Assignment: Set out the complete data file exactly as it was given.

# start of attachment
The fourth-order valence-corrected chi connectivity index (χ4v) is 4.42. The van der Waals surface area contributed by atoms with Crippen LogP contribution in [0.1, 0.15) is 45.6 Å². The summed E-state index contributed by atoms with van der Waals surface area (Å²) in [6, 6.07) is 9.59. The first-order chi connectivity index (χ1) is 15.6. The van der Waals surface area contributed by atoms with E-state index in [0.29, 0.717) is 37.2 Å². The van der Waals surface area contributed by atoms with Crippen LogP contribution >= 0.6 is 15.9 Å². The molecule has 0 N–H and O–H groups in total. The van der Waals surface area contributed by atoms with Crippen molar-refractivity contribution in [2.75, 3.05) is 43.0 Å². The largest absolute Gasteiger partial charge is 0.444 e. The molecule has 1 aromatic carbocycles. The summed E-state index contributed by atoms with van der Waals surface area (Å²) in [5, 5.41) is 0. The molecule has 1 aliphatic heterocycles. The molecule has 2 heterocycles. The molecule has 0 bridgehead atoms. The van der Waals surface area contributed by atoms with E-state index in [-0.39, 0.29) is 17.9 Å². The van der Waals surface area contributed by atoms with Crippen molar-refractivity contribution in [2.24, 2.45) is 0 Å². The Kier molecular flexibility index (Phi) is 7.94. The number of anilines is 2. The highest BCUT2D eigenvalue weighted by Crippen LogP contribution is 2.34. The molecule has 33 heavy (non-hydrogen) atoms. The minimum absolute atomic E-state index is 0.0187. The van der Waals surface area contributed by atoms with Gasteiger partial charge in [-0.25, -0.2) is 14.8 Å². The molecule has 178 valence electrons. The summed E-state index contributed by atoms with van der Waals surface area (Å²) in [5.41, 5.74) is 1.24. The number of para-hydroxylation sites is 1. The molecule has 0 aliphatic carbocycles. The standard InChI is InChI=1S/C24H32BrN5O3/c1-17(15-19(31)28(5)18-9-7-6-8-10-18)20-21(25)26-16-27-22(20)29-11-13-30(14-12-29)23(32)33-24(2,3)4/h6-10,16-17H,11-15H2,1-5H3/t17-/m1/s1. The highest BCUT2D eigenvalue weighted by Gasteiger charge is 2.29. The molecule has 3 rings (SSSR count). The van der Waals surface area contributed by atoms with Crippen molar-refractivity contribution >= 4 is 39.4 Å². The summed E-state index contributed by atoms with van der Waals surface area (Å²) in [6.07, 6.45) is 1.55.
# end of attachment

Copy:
The fourth-order valence-corrected chi connectivity index (χ4v) is 4.42. The van der Waals surface area contributed by atoms with Crippen LogP contribution in [0.1, 0.15) is 45.6 Å². The summed E-state index contributed by atoms with van der Waals surface area (Å²) in [6, 6.07) is 9.59. The first-order chi connectivity index (χ1) is 15.6. The van der Waals surface area contributed by atoms with E-state index in [0.29, 0.717) is 37.2 Å². The van der Waals surface area contributed by atoms with Crippen LogP contribution >= 0.6 is 15.9 Å². The molecule has 0 N–H and O–H groups in total. The van der Waals surface area contributed by atoms with Crippen molar-refractivity contribution in [2.75, 3.05) is 43.0 Å². The largest absolute Gasteiger partial charge is 0.444 e. The molecule has 1 aromatic carbocycles. The summed E-state index contributed by atoms with van der Waals surface area (Å²) in [5, 5.41) is 0. The molecule has 1 aliphatic heterocycles. The molecule has 2 heterocycles. The molecule has 0 bridgehead atoms. The van der Waals surface area contributed by atoms with E-state index in [-0.39, 0.29) is 17.9 Å². The van der Waals surface area contributed by atoms with Crippen molar-refractivity contribution in [2.24, 2.45) is 0 Å². The Kier molecular flexibility index (Phi) is 7.94. The number of anilines is 2. The highest BCUT2D eigenvalue weighted by Crippen LogP contribution is 2.34. The molecule has 33 heavy (non-hydrogen) atoms. The minimum absolute atomic E-state index is 0.0187. The van der Waals surface area contributed by atoms with Gasteiger partial charge in [-0.25, -0.2) is 14.8 Å². The molecule has 178 valence electrons. The summed E-state index contributed by atoms with van der Waals surface area (Å²) in [5.41, 5.74) is 1.24. The number of para-hydroxylation sites is 1. The molecule has 0 aliphatic carbocycles. The standard InChI is InChI=1S/C24H32BrN5O3/c1-17(15-19(31)28(5)18-9-7-6-8-10-18)20-21(25)26-16-27-22(20)29-11-13-30(14-12-29)23(32)33-24(2,3)4/h6-10,16-17H,11-15H2,1-5H3/t17-/m1/s1. The highest BCUT2D eigenvalue weighted by Gasteiger charge is 2.29. The molecule has 3 rings (SSSR count). The van der Waals surface area contributed by atoms with Crippen molar-refractivity contribution >= 4 is 39.4 Å². The summed E-state index contributed by atoms with van der Waals surface area (Å²) in [6.07, 6.45) is 1.55.